All six Type 45s in Portsmouth – rare but not an indication of something sinister

National media has reacted to the observation that all six of the RN’s Type 45 destroyers are in Portsmouth this weekend. Although a rare occurrence, it is not unprecedented. The propulsion issues that have dogged the class have been widely reported in the media and their operations and whereabouts now attract an unusual amount of attention. Apart from HMS Dauntless, in long-term lay up as training ship due to manpower shortages, all the Type 45s are in a normal operating cycle.

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Some immediate steps that would support UK plc and restore RN strength

This is a guest post by John Dunbar who argues that Brexit and the end of austerity mark a turning point for the future of the UK, and for the Royal Navy. With some modest additional funding there are several potential ‘easy wins’ for the new government of Theresa May to consider that could strengthen the RN.

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Donald Trump and NATO

What would a Donald Trump presidency mean for UK and European defence?

Donald Trump’s recent ascendency to the position of the Republican Party’s presidential candidate has been controversial to say the least. Throughout his campaign, Trump hasn’t minced his words or left anyone in doubt on a number matters. The issue of American defence spending has not escaped Trump’s attention, specifically his nation’s contributions to NATO.

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Brexit impacts - union flag

Brexit – possible impacts on the Royal Navy

On the 23rd of June 2016 the United Kingdom voted by a narrow margin of 51.9-48.1% to leave the European Union and while much has changed, much remains the same. The day after “Brexit” Britain continues to move 95% of its traded goods by sea and imports 40% of its food from overseas. Offshore wind, tidal and North Sea oil and gas will continue to play a crucial part in powering the lives of millions of Britons. The maritime world remains as vital to national life as ever, as it has through centuries past and will continue to be for centuries to come. While our economic fortunes may wax and wane the UK’s dependence on the sea is eternal and unchanging.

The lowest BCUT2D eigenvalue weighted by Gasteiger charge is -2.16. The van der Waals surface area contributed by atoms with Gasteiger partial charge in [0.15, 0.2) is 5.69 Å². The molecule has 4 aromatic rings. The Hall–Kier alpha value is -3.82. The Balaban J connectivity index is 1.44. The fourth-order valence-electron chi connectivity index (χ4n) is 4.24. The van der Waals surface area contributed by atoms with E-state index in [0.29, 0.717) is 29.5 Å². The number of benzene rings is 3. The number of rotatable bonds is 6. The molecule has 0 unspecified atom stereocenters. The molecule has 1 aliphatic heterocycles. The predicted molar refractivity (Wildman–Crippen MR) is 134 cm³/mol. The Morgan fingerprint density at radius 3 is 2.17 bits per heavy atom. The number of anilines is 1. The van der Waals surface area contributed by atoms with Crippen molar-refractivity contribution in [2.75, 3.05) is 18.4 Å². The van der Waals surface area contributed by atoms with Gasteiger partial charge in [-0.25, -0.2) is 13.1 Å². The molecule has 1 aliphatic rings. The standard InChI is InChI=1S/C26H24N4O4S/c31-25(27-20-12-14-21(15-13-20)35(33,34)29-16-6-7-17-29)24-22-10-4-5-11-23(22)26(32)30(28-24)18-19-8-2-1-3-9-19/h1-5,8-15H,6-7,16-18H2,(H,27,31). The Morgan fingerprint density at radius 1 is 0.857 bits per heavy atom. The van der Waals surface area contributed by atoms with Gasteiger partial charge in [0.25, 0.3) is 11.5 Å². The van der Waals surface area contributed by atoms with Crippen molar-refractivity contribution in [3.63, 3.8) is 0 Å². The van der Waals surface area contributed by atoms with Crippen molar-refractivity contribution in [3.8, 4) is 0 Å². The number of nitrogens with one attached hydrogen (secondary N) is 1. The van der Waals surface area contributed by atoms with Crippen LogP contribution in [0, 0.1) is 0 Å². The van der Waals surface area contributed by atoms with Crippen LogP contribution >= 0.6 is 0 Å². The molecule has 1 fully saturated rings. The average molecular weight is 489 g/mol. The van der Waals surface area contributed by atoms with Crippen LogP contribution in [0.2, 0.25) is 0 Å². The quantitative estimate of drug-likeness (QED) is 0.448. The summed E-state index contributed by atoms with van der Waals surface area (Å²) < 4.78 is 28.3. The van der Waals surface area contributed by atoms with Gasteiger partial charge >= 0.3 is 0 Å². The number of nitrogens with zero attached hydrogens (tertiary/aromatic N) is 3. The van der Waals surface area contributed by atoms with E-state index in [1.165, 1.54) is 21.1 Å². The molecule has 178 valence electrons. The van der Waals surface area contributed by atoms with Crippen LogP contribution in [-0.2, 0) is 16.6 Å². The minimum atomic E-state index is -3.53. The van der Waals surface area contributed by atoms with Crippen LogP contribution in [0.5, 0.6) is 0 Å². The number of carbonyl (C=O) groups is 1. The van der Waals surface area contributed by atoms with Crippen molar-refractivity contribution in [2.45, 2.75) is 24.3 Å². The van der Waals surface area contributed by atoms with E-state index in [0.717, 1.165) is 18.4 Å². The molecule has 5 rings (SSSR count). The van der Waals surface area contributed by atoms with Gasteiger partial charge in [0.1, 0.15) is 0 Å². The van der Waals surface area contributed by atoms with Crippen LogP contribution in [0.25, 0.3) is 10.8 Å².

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RFA Lyme Bay and Mount Bay - Gibraltar

Flat out: The Royal Fleet Auxiliary in 2016

Following on from the 2015 article about the stretched Royal Fleet Auxiliary Service, this is an update on current operations. Like the naval service, manpower shortages, tight budgets and industrial issues, together with ever-increasing demand for its services are creating a perfect storm of pressure on the RFA.

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UK Border ForceCutter

Migrant boats crossing the Channel demands a measured response

Small numbers of migrants intent on entering the UK illegally have started taking to small boats in an attempt to avoid the strict controls on cross-channel ferries. As the Brexit debate climaxes, media focus on migration is at fever pitch with some journalists even trying to blame the navy for being ill-equipped to respond. A few migrants in rubber dinghies that make it across the Channel should not be cause for over-reaction. There is undoubtedly a shortage of RN, Border Force and Coastguard vessels available to patrol UK waters but sensibly addressing this issue should not undermine the RN’s main purpose as a globally-deployed, ocean-going navy.

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